Jai's big cycling dreams for Australia

Ian Chadband
·4-min read

Jai Hindley has been lounging on his couch for the past week, he hasn't thought about going anywhere near his racing bike and, frankly, no-one can say Australia's newest cycling luminary hasn't deserved the break.

Yet even as he relaxes with his girlfriend Abby at his Spanish base in Girona, the man from Perth can be forgiven a spot of idle daydreaming about the day he came just 39 seconds shy of winning one of the world's great races, the Giro d'Italia, after three weeks and 3,350km of brutal slog.

It all came down to one final time trial in Milan last Sunday. Him in the leader's pink jersey against the clock. And him against a British friend who lives round the corner in Girona, Tao Geoghegan Hart, as the pair entered a unique duel locked on exactly the same time.

"A pretty insane day," Hindley reflects with a wistful smile.

"To be dressed head-to-toe in pink and rolling down that start ramp with every man and his dog on the side of the road, yelling your name, and then finishing alongside the Duomo. To be there was, well, just like dream material."

A week on, he admits it's hard to take in that a tour, which began with him as "shadow" leader for his German-based Team Sunweb ended with him taking over the reins, surprising not just himself but the whole cycling world.

Alas, Hindley could not quite write the 'happily ever after' line as Geoghegan Hart's time-trialling nous prevailed but he hopes his greatest chapter is still to be penned.

"I think the next Aussie grand tour winner could be around the corner," says the 24-year-old, who has followed evergreen Richie Porte, third at the Tour de France, onto a grand tour podium this European summer.

"There's a massive group of Aussie talent racing on the pro tour and some really good riders out there, like (Giro stage winner) Ben O'Connor.

"Look at the number of our guys in the Vuelta at the moment (11 in all), it's the most I've ever seen."

Yes, but could Hindley himself be the pick of that crop?

"I don't know, we'll just have to wait and see," he says with a broad grin.

"But I'd love to be chasing grand tours. It's something I always wanted to do. That's what I'm going to focus on from here on in."

Hindley has entered rarefied territory. Apart from Cadel Evans' 2011 Tour de France triumph, no Australian in 117 years had ever come as close to winning a Grand Tour.

And even if there were those ready to sniff that the 2020 Giro was devalued because big names crashed out, Hindley's not fussed.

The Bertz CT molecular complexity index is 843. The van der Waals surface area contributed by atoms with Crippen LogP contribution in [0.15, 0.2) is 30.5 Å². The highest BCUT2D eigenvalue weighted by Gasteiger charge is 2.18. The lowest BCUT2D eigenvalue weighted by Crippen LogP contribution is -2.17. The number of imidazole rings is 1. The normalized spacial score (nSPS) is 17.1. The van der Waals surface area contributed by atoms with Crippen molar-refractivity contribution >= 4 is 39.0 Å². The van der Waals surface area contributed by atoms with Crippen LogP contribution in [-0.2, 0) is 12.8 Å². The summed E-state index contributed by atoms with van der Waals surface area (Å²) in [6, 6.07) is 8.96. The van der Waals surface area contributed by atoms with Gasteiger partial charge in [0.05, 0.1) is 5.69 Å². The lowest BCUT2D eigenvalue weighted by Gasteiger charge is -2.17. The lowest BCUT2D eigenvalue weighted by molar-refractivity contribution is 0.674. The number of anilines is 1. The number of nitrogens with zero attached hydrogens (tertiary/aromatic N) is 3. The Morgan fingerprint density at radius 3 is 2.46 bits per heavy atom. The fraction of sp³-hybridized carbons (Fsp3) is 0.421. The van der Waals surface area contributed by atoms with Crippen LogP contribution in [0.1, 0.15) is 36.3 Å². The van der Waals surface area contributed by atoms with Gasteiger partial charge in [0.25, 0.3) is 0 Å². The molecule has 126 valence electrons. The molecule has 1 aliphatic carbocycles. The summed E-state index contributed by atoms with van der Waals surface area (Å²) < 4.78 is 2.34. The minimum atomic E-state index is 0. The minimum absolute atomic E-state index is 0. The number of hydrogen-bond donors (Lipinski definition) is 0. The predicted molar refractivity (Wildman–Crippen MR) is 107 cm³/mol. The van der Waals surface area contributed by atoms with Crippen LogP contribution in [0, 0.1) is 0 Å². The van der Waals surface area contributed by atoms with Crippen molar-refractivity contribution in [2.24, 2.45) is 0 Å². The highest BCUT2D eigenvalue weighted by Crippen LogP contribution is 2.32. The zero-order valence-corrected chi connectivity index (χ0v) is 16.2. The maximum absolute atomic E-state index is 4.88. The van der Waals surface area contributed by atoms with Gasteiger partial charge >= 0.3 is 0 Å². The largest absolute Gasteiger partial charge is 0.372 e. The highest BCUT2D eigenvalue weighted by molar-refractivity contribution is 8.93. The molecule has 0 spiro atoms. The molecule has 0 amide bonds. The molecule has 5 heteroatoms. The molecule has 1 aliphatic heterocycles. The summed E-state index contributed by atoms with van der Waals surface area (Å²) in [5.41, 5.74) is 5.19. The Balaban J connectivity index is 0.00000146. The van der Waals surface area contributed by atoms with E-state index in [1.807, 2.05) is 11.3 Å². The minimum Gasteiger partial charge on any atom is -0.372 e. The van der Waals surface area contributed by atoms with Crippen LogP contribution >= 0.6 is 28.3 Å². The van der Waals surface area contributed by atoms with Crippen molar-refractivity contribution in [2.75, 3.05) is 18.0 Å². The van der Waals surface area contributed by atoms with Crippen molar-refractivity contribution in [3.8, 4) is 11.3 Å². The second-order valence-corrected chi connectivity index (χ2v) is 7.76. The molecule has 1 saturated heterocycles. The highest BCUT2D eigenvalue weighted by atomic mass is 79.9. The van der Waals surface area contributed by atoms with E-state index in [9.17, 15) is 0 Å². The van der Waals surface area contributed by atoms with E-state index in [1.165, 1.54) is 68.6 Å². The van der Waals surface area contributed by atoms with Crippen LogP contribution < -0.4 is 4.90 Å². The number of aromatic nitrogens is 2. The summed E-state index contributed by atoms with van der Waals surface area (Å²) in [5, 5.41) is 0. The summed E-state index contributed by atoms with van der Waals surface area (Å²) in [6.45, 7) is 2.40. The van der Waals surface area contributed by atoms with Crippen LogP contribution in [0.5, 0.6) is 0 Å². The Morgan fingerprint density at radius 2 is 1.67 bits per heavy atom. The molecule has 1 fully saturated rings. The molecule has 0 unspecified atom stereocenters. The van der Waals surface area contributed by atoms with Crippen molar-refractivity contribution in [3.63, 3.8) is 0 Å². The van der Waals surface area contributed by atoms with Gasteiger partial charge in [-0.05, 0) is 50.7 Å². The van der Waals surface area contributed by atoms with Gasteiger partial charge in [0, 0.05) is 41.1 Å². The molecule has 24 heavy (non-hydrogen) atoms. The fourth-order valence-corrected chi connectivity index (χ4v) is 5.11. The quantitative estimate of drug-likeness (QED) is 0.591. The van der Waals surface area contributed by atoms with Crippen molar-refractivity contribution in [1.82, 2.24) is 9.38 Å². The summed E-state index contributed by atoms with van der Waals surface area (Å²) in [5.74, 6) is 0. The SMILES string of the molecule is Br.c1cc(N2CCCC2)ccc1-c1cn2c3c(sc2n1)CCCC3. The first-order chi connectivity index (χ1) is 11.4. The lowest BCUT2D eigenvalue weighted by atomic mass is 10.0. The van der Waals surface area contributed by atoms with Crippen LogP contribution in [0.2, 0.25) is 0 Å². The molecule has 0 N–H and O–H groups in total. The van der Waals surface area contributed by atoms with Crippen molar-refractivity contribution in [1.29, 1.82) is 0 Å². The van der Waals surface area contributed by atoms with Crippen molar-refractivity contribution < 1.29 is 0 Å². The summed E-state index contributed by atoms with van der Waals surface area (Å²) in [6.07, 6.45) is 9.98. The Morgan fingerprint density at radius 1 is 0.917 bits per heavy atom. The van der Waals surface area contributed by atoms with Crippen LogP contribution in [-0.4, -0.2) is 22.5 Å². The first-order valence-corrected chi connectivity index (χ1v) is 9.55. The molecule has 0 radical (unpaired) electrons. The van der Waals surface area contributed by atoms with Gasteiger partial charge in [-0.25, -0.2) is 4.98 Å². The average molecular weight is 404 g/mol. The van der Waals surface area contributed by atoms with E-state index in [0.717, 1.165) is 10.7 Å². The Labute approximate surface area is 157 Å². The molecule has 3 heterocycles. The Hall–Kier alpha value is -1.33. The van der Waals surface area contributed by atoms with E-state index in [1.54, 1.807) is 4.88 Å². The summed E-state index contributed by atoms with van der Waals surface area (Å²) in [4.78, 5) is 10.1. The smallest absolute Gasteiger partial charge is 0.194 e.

"Fair comments, to be honest, but at the end of the day, it was still incredibly hard racing and I did some my best power numbers ever at this race," he said.

"And not just one day, every day."

Britain's former Tour winner Sir Bradley Wiggins says Hindley will challenge for a decade, while Australia's cycling luminaries like Evans, Porte and Simon Gerrans all showered him with congratulations.

"When you've got these guys who you aspired to be like, guys who have helped paved the way for Australian cycling and they're messaging you, giving you encouragement and saying they've been watching you race, it's like 'whoa, it's really, really cool'," he says.

"The support of everyone is fantastic."

He felt it from a distant nation. One reason he thinks Australian cyclists fare so well in Europe now is because "it shows real dedication because you really have to pack up your bags and move over here and commit".

Sometimes, it can be a lonely life but it's only at times like the final week on the Giro, when he began to hear that the likes of his old mates at the Midland Cycling Club were staying up all night to watch him that Hindley felt quite humbled.

He knew there would have been hearts in mouths too, especially when he came close to tumbling off his bike at the top of the iconic Stelvio climb while indulging in a Keystone Cops attempt to put his jacket on.

"I thought I'd be able to slide through, without you asking about that. Oh man, it was so embarrassing!" he protests.

"For me, though, everything did just click and come together at this Giro, and it was incredible. But I think there's a lot of of other Aussie guys out there in a similar boat.

"So you never know who it's going to be but whoever it is, they're going to be well supported by Australia. Just like I felt at the Giro.

"And that was pretty special, just like the full nation was behind me. An incredible feeling."

And one he's determined to experience once again.